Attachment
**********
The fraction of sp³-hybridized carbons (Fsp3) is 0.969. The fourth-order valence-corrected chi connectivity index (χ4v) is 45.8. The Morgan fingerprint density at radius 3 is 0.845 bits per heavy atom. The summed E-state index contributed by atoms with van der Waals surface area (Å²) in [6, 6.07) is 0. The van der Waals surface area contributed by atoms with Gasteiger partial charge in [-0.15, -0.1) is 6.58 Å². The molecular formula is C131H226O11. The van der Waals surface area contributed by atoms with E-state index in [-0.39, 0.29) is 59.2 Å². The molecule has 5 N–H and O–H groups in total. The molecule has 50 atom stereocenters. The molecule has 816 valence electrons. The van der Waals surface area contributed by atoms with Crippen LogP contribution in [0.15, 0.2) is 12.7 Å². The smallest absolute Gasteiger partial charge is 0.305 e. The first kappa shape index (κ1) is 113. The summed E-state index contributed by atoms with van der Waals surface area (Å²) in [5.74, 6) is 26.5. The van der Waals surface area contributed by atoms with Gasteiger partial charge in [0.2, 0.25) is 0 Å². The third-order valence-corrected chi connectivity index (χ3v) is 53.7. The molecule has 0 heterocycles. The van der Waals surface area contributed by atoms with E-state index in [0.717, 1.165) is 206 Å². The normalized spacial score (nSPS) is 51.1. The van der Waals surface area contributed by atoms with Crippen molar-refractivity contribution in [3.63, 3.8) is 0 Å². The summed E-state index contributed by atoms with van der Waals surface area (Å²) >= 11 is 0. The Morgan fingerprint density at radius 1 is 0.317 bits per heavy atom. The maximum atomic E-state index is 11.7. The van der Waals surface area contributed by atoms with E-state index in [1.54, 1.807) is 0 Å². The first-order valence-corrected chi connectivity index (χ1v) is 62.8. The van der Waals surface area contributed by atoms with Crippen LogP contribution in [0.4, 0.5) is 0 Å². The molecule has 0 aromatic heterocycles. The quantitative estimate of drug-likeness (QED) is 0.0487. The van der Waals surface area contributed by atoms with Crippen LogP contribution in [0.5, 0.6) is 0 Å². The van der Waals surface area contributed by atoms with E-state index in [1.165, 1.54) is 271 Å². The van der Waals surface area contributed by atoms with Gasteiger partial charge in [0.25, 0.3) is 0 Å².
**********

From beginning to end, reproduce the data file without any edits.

The fraction of sp³-hybridized carbons (Fsp3) is 0.969. The fourth-order valence-corrected chi connectivity index (χ4v) is 45.8. The Morgan fingerprint density at radius 3 is 0.845 bits per heavy atom. The summed E-state index contributed by atoms with van der Waals surface area (Å²) in [6, 6.07) is 0. The van der Waals surface area contributed by atoms with Gasteiger partial charge in [-0.15, -0.1) is 6.58 Å². The molecular formula is C131H226O11. The van der Waals surface area contributed by atoms with E-state index in [-0.39, 0.29) is 59.2 Å². The molecule has 5 N–H and O–H groups in total. The molecule has 50 atom stereocenters. The molecule has 816 valence electrons. The van der Waals surface area contributed by atoms with Crippen LogP contribution in [0.15, 0.2) is 12.7 Å². The smallest absolute Gasteiger partial charge is 0.305 e. The first kappa shape index (κ1) is 113. The summed E-state index contributed by atoms with van der Waals surface area (Å²) in [5.74, 6) is 26.5. The van der Waals surface area contributed by atoms with Gasteiger partial charge in [0.2, 0.25) is 0 Å². The third-order valence-corrected chi connectivity index (χ3v) is 53.7. The molecule has 0 heterocycles. The van der Waals surface area contributed by atoms with E-state index in [0.717, 1.165) is 206 Å². The normalized spacial score (nSPS) is 51.1. The van der Waals surface area contributed by atoms with Crippen molar-refractivity contribution in [3.63, 3.8) is 0 Å². The summed E-state index contributed by atoms with van der Waals surface area (Å²) >= 11 is 0. The Morgan fingerprint density at radius 1 is 0.317 bits per heavy atom. The maximum atomic E-state index is 11.7. The van der Waals surface area contributed by atoms with E-state index in [1.54, 1.807) is 0 Å². The first-order valence-corrected chi connectivity index (χ1v) is 62.8. The van der Waals surface area contributed by atoms with Crippen LogP contribution in [0.4, 0.5) is 0 Å². The molecule has 0 aromatic heterocycles. The quantitative estimate of drug-likeness (QED) is 0.0487. The van der Waals surface area contributed by atoms with Crippen LogP contribution in [0.5, 0.6) is 0 Å². The van der Waals surface area contributed by atoms with E-state index in [1.165, 1.54) is 271 Å². The van der Waals surface area contributed by atoms with Gasteiger partial charge in [0.25, 0.3) is 0 Å².